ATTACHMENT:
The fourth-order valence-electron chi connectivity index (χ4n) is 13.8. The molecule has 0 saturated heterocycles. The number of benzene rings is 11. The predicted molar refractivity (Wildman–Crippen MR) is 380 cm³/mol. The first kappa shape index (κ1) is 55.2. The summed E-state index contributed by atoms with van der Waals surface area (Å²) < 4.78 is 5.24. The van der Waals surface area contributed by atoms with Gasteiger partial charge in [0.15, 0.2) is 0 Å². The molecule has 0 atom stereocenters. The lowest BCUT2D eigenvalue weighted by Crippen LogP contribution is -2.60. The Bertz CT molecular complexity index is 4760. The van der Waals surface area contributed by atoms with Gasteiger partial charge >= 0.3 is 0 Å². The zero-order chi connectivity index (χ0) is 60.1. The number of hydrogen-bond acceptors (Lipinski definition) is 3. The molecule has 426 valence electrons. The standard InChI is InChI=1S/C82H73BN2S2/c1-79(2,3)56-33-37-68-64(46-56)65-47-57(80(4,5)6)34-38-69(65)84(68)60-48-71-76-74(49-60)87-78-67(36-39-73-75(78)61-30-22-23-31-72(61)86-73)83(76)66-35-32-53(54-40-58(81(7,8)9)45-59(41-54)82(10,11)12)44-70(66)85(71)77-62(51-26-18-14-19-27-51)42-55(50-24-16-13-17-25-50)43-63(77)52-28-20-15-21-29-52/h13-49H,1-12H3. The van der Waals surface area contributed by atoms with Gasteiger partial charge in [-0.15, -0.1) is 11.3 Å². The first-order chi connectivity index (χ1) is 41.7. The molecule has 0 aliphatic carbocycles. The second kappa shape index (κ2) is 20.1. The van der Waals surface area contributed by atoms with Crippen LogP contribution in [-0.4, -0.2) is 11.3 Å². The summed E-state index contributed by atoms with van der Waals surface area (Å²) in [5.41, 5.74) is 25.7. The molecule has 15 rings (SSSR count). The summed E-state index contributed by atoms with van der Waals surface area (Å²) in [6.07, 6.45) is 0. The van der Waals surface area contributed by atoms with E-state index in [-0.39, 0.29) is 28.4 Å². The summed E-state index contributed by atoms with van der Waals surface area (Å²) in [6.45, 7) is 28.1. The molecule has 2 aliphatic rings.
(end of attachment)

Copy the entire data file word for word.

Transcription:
The fourth-order valence-electron chi connectivity index (χ4n) is 13.8. The molecule has 0 saturated heterocycles. The number of benzene rings is 11. The predicted molar refractivity (Wildman–Crippen MR) is 380 cm³/mol. The first kappa shape index (κ1) is 55.2. The summed E-state index contributed by atoms with van der Waals surface area (Å²) < 4.78 is 5.24. The van der Waals surface area contributed by atoms with Gasteiger partial charge in [0.15, 0.2) is 0 Å². The molecule has 0 atom stereocenters. The lowest BCUT2D eigenvalue weighted by Crippen LogP contribution is -2.60. The Bertz CT molecular complexity index is 4760. The van der Waals surface area contributed by atoms with Gasteiger partial charge >= 0.3 is 0 Å². The zero-order chi connectivity index (χ0) is 60.1. The number of hydrogen-bond acceptors (Lipinski definition) is 3. The molecule has 426 valence electrons. The standard InChI is InChI=1S/C82H73BN2S2/c1-79(2,3)56-33-37-68-64(46-56)65-47-57(80(4,5)6)34-38-69(65)84(68)60-48-71-76-74(49-60)87-78-67(36-39-73-75(78)61-30-22-23-31-72(61)86-73)83(76)66-35-32-53(54-40-58(81(7,8)9)45-59(41-54)82(10,11)12)44-70(66)85(71)77-62(51-26-18-14-19-27-51)42-55(50-24-16-13-17-25-50)43-63(77)52-28-20-15-21-29-52/h13-49H,1-12H3. The van der Waals surface area contributed by atoms with Gasteiger partial charge in [-0.15, -0.1) is 11.3 Å². The first-order chi connectivity index (χ1) is 41.7. The molecule has 0 aliphatic carbocycles. The second kappa shape index (κ2) is 20.1. The van der Waals surface area contributed by atoms with Crippen LogP contribution in [-0.4, -0.2) is 11.3 Å². The summed E-state index contributed by atoms with van der Waals surface area (Å²) in [5.41, 5.74) is 25.7. The molecule has 15 rings (SSSR count). The summed E-state index contributed by atoms with van der Waals surface area (Å²) in [6.07, 6.45) is 0. The van der Waals surface area contributed by atoms with E-state index in [-0.39, 0.29) is 28.4 Å². The summed E-state index contributed by atoms with van der Waals surface area (Å²) in [6.45, 7) is 28.1. The molecule has 2 aliphatic rings.